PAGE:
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Easy Farming
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Pepper Yellow Mottle Virus Disease

Pepper Yellow Mottle Virus(PYMV) disease is the most harmful disease for pepper caused by a combination of viruses. Initial yellowish spots could be seen on young leaves and subsequent stunted growth of the vine, small, irregular leaves with yellow mosaic patches, Short internodes, and small spikes with half filled berries are visible symptoms. Gradually yield decline drastically. Disease is spread through vectors such as Pepper lace bug, Mealy bugs and infected planting material. No identified control measures except the use of healthy planting material and destroying infected plants and vector control.
Quick Wilt

Disease is caused by a fungus called Phytopthera capsisi. Base of the plant is infected first and basal parts of the vine get rotten which will spread into root system. When infected, plants get wilt and die within 2-3 weeks. Disease can be avoided by improving drainage and keeping the shade under control. When diseased infected plant parts should be removed and Bordeaux mixture or other fungicide should be sprayed into base of the vine.
Slow Wilt

Leaves become yellow in drought but gets normal after rain. This situation exits for about a year or two and finally plant become yellow and die. About 20-30% yield decline in pepper has been observed due to slow wilt. Slow wilt of pepper caused due to the damage to the root system by mechanical damages, nematode and insect damages and fungal attacks. To avoid the nematodes 03g of carbofuran should be added into pots or 30g of carbofuran should be added into planting hole. Experimental evidence has proved that application of Glyricidia lopping at four times a year reduces nematodes significantly. If the condition is serious infected plants should be uprooted and destroyed. Proper soil conservation and maintain organic matter content in soil minimize the incidence. Chemical treatment should be applied after confirmation of the real cause.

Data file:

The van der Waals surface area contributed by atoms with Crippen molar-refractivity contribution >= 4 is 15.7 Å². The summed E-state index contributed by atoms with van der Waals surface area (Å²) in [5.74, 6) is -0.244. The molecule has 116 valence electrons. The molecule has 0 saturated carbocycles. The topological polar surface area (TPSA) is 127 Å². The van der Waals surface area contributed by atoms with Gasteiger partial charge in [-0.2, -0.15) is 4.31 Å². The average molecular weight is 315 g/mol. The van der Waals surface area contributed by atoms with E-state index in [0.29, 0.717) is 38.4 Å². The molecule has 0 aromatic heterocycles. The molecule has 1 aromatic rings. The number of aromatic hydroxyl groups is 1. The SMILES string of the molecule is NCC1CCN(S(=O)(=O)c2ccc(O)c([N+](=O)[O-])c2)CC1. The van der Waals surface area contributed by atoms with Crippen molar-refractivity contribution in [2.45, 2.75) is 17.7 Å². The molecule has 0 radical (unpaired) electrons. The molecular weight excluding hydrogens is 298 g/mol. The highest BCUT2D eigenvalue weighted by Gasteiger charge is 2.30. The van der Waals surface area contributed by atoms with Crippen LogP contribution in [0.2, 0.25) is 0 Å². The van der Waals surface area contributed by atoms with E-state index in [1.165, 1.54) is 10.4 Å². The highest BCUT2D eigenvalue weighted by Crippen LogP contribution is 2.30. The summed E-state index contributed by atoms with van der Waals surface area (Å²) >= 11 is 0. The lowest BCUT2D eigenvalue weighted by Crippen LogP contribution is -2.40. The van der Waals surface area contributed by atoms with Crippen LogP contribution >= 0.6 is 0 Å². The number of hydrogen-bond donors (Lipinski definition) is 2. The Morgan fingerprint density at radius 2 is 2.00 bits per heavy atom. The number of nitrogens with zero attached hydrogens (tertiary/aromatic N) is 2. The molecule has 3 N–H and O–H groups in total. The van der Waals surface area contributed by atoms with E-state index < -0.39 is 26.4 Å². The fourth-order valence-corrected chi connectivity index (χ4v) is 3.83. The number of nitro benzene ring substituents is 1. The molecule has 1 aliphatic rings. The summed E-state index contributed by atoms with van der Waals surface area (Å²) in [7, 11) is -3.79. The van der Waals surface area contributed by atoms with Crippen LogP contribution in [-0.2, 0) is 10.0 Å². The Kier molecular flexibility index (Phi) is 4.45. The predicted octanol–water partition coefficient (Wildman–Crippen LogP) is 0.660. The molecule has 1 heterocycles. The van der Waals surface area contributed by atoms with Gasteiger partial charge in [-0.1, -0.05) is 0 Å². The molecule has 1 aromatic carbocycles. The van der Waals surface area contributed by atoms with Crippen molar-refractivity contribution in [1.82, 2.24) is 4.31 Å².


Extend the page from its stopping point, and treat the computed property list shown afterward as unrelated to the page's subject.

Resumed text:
Pests

Lace Bug
Lace bug is a vector of the PYMV disease. Population is rapidly increasing during the rainy season though the insect can be seen through out the year. Adult lay eggs underneath of the leaf and nymphs suck juices from immature plant parts and spikes. Brown spots can be seen on leaves and damaged spikes produce no or less berries. A significant yield loss can be seen when damage occur during flowering stage. Agronomic practices such as shade control and weed control is important for control the insect. If damage is serious chemical treatments can be applied.
Stem borers and leaf eating caterpillars are other important pests.

Harvesting and Post Harvest practices
Pepper is harvested after 7-8 months of maturity. To separate berries pepper corns are threshed manually or by using a mechanical thresher. Pepper berries can be directly dried under sun or can use artificial dryers. Sun drying takes 4-6 days. To get uniform black color, blanching of raw pepper is done by immersing berries in boiling water for about 03 minutes. Blanching reduces drying time by 2-3 days and also kills any microorganism presence. To produce white pepper fully ripened berries are immersed in water for about 5-6 days until the seed coat get rotten. Then the seed coat is removed by rubbing on a wire mesh or using mechanical decorticator. Remaining pepper seeds are thoroughly washed and dried to produce white pepper.

Standard quality specifications
Quality standards approved by the Sri Lanka Standard Institute are given below

Sp. Grade I Grade I
FAQ

Mouldy berries % 1 1 2
Other extraneous matter %( insects live or dead, stones, sand, plant parts, mammalian fecal matter etc.) 1 1 2
Light berries % Max. 4 Max. 4 Max.10
Moisture % 12 14 14
Appearance Dark black colour with surface grooves Dark black to brownish black colur with surface grooves

Medicinal and Chemical Properties
Bioperine is a standardized extract from the fruits of black pepper (Piper nigrum) or long pepper (Piper longum). Its piperine content is 95% or more, compared to only 3-9% found in raw forms of these peppers. Black pepper extract, containing Bioperine has been used extensively in Ayurvedic medicine to treat fevers, digestive disorders, urinary difficulties, rheumatism, neuralgia and boils. Bioperine enhances the bioavailability of nutrients. Due to its ability to increase the absorption of nutrients comprising nutritional supplement formulations, bioperine has been termed a natural thermonutrient and bioavailability enhancer.

Last Updated on Monday, 16 August 2010 11:51
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